If all we had to cope with now was a $2.20 increase on $22, a freeway might still make some kind of sense. Now, however, only 6 years later, oil is over $140 a barrel. This is about 6 times the 2002 price of oil and represents a rise of 536% !

What has happened here? Well, we cannot say for sure, but what usually happens is that projections are based on past trends, and, since from 1987 to 2002 prices did vary more or less only by about 10%, to assume they would go on doing so would be to base one’s projections on past trends.

But those were not the only trends in the past.

Between 1973 and 1987 prices rocketed, but SEITA and the Victorian Government are proceeding as if the 1987 to 2002 trends will last for at least another half century.

The reality is that, since 2003, prices have increased continually, and have gone well beyond any previous levels in 2008, with little sign of ever coming down to the kind of trends relied upon by the Victorian government and ConnectEast to make the tollway a profitable, worthwhile or sensible transport option.

Have a look at trends in oil prices in the graph below:

(Source is "Oil Price History and Analysis," WTRG Economics' Energy Economist Newsletter, Prices are in 2006 dollars.)

Now why would an engineering company like ConnectEast, in the business of making roads, be unaware of the rising oil prices? Oil prices severely impact on the cost of the construction materials and the fuel used by roadmaking vehicles. Building Eastlink must be costing more every day. "Well in excess of 90% of the total construction budget has been spent," already in February 2008, according to The Age, in Simon Mann, "Long and winding road nearly ready to roll", February 16, 2008.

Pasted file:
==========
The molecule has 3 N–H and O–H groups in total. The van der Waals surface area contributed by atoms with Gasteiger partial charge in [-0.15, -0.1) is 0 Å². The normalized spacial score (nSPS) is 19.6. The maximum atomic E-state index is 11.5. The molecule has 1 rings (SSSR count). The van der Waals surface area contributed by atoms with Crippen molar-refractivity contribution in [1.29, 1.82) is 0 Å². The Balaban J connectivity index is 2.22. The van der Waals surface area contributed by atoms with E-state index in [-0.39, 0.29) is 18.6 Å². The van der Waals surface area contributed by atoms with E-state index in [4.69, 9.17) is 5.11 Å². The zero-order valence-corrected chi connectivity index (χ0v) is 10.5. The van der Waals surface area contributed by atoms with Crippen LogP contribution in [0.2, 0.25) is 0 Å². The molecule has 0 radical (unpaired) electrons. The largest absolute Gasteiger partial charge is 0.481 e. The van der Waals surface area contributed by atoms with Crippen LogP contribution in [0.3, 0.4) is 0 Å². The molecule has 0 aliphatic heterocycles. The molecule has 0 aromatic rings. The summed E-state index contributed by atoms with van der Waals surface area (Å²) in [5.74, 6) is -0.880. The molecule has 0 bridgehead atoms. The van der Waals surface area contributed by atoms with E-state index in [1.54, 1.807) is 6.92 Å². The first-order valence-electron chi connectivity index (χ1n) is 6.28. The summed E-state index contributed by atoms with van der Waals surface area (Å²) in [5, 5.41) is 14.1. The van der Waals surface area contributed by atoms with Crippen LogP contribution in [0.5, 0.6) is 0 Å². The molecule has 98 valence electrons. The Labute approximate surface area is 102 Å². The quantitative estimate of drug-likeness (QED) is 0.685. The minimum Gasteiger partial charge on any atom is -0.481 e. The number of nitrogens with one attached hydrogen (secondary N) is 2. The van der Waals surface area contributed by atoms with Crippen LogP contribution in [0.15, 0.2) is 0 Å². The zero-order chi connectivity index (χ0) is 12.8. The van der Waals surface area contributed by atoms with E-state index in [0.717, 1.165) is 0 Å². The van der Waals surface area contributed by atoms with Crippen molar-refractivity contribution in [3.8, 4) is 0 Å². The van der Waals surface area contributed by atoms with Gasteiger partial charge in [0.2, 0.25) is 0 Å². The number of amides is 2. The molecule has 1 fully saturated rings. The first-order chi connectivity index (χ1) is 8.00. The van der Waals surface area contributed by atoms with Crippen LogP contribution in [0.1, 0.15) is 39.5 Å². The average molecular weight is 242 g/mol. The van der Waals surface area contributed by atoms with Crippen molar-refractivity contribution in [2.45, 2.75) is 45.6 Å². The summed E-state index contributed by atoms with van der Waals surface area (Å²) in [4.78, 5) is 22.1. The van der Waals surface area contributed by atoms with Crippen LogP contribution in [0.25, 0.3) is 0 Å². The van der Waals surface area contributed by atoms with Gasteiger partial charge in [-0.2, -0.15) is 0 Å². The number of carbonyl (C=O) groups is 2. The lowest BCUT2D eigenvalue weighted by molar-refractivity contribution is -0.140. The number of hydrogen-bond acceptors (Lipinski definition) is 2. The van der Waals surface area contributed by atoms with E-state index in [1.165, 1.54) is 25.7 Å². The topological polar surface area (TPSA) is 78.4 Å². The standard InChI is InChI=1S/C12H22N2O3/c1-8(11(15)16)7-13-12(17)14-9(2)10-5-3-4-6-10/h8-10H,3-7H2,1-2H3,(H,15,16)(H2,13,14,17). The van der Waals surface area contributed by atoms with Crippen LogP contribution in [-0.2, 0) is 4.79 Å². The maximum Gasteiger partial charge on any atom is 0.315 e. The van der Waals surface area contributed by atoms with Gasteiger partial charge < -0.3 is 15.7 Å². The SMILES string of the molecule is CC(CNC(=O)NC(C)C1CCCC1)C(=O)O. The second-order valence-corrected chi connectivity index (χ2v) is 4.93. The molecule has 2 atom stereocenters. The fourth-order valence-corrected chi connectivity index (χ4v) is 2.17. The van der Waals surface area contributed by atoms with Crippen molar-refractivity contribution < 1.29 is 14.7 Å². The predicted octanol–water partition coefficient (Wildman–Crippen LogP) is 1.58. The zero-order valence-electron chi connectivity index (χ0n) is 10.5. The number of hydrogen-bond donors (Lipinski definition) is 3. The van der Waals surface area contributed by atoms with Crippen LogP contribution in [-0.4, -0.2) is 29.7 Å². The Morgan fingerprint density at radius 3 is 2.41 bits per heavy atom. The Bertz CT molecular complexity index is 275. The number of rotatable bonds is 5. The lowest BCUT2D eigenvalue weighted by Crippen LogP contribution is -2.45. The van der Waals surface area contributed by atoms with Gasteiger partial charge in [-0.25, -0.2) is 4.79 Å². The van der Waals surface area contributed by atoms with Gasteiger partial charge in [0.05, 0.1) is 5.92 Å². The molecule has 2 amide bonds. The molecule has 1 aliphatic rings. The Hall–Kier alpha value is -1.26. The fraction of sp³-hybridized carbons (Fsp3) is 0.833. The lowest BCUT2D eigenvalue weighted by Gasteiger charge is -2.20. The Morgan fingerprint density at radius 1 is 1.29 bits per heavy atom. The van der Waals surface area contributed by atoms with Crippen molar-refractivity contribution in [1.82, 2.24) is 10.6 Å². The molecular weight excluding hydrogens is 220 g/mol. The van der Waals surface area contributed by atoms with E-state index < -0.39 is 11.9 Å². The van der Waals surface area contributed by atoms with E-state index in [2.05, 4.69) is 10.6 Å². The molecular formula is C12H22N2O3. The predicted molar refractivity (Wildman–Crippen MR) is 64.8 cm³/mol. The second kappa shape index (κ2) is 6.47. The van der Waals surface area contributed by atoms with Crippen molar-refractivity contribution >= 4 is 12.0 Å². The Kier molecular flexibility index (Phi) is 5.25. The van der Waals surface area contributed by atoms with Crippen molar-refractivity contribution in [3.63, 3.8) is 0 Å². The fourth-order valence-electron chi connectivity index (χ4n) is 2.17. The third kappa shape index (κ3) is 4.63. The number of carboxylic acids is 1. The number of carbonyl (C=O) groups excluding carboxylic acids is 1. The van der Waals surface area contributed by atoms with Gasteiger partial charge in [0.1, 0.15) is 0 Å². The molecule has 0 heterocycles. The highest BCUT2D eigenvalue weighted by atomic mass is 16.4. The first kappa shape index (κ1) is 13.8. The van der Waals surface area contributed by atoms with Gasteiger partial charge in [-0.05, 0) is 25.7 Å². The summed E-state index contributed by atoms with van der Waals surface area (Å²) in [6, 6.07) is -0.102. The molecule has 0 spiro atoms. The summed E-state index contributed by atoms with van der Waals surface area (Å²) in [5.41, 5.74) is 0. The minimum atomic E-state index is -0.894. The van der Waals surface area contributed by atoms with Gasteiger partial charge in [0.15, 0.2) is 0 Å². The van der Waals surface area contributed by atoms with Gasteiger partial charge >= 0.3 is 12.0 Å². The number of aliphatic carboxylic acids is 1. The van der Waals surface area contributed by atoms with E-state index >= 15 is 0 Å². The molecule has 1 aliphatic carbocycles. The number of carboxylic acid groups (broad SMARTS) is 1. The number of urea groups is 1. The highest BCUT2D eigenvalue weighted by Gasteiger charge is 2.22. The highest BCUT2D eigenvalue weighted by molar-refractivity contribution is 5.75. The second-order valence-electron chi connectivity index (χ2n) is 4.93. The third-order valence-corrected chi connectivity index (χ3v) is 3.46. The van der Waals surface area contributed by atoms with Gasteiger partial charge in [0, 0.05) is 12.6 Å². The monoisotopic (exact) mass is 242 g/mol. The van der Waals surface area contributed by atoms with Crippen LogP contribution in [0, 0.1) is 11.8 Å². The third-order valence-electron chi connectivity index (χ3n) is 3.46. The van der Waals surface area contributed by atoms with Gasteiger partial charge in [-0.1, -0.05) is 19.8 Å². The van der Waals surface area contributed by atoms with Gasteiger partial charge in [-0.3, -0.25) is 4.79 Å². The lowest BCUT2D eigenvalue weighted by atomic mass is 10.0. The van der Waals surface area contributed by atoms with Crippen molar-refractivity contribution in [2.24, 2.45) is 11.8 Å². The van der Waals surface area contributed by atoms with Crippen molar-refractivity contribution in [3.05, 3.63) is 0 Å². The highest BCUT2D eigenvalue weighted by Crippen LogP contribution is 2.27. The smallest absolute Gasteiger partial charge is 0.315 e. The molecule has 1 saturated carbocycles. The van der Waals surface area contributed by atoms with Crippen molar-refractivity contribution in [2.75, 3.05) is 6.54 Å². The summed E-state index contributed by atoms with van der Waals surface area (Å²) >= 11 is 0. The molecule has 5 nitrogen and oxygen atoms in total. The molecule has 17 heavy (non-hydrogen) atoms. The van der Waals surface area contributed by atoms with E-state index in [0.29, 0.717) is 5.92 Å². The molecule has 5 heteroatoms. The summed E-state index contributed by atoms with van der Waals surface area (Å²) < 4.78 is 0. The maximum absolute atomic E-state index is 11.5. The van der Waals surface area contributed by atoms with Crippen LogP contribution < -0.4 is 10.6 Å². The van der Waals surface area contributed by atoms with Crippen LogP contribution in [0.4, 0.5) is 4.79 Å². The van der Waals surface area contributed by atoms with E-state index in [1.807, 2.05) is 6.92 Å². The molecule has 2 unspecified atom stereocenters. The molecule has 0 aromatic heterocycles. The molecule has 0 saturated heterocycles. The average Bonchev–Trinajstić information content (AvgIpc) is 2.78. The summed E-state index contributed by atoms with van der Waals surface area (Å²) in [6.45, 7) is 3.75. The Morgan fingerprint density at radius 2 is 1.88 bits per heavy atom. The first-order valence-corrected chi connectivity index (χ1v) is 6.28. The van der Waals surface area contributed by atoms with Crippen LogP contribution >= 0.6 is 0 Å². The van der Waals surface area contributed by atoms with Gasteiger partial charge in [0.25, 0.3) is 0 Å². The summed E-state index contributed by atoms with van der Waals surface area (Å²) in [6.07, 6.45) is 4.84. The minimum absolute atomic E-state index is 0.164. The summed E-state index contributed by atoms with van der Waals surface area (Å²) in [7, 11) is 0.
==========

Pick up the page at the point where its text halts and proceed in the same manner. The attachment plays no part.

It would be strange if all ConnectEast's engineers and other staff, and SEITA's government advisors, were not aware of oil production curves and theory.

What of the Victorian Government - ConnectEast's partner - in tollroad ventures?

The government has received submissions and press releases from various groups about petroleum depletion projections and oil prices and there has been a Senate enquiry into oil depletion.

The Australian CSIRO study by Barney Foran and Franci Poldan, Future Dilemmas: Options to 2050 for Australia's population, technology, resources and environment, published in 2002, was already flagging problematic trends. See Chapter 4, "Natural Resources and the Environment".

The VAMPIRE study from Griffith University, Queensland, drew attention to Melbourne for its oil-reliant transport vulnerability.